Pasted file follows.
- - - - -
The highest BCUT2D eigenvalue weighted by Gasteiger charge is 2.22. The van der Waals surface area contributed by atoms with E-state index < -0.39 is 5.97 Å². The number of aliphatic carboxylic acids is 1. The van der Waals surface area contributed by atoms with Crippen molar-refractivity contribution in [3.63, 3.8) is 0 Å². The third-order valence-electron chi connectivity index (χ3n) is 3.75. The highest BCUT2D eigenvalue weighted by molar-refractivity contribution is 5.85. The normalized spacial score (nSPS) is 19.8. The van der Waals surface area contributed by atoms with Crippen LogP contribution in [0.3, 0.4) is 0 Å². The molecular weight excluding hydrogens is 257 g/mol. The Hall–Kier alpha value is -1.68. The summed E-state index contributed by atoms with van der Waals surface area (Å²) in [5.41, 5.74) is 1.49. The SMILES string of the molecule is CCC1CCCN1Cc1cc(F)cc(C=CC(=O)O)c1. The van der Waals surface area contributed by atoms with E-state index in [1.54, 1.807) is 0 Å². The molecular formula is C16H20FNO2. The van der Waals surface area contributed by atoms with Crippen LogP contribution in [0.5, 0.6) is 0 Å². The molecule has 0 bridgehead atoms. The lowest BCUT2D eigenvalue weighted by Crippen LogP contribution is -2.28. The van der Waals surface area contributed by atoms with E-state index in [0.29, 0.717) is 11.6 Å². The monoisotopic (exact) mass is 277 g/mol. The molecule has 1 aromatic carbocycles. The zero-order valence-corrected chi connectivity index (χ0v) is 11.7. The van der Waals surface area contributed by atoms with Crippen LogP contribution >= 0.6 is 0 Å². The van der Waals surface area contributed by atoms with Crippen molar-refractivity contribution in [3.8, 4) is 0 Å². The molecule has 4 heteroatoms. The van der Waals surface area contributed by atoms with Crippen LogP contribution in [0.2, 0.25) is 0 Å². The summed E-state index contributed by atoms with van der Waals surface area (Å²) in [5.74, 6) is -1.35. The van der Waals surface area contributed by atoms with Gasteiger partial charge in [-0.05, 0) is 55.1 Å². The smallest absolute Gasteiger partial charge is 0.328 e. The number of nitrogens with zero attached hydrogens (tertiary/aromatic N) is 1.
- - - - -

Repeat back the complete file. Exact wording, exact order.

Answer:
The highest BCUT2D eigenvalue weighted by Gasteiger charge is 2.22. The van der Waals surface area contributed by atoms with E-state index < -0.39 is 5.97 Å². The number of aliphatic carboxylic acids is 1. The van der Waals surface area contributed by atoms with Crippen molar-refractivity contribution in [3.63, 3.8) is 0 Å². The third-order valence-electron chi connectivity index (χ3n) is 3.75. The highest BCUT2D eigenvalue weighted by molar-refractivity contribution is 5.85. The normalized spacial score (nSPS) is 19.8. The van der Waals surface area contributed by atoms with Crippen LogP contribution in [0.3, 0.4) is 0 Å². The molecular weight excluding hydrogens is 257 g/mol. The Hall–Kier alpha value is -1.68. The summed E-state index contributed by atoms with van der Waals surface area (Å²) in [5.41, 5.74) is 1.49. The SMILES string of the molecule is CCC1CCCN1Cc1cc(F)cc(C=CC(=O)O)c1. The van der Waals surface area contributed by atoms with E-state index in [1.54, 1.807) is 0 Å². The molecular formula is C16H20FNO2. The van der Waals surface area contributed by atoms with Crippen LogP contribution in [0.5, 0.6) is 0 Å². The molecule has 0 bridgehead atoms. The lowest BCUT2D eigenvalue weighted by Crippen LogP contribution is -2.28. The van der Waals surface area contributed by atoms with E-state index in [0.29, 0.717) is 11.6 Å². The monoisotopic (exact) mass is 277 g/mol. The molecule has 1 aromatic carbocycles. The zero-order valence-corrected chi connectivity index (χ0v) is 11.7. The van der Waals surface area contributed by atoms with Crippen LogP contribution >= 0.6 is 0 Å². The van der Waals surface area contributed by atoms with Crippen molar-refractivity contribution in [3.8, 4) is 0 Å². The molecule has 4 heteroatoms. The van der Waals surface area contributed by atoms with Crippen LogP contribution in [0.2, 0.25) is 0 Å². The summed E-state index contributed by atoms with van der Waals surface area (Å²) in [5.74, 6) is -1.35. The van der Waals surface area contributed by atoms with Gasteiger partial charge in [-0.05, 0) is 55.1 Å². The smallest absolute Gasteiger partial charge is 0.328 e. The number of nitrogens with zero attached hydrogens (tertiary/aromatic N) is 1.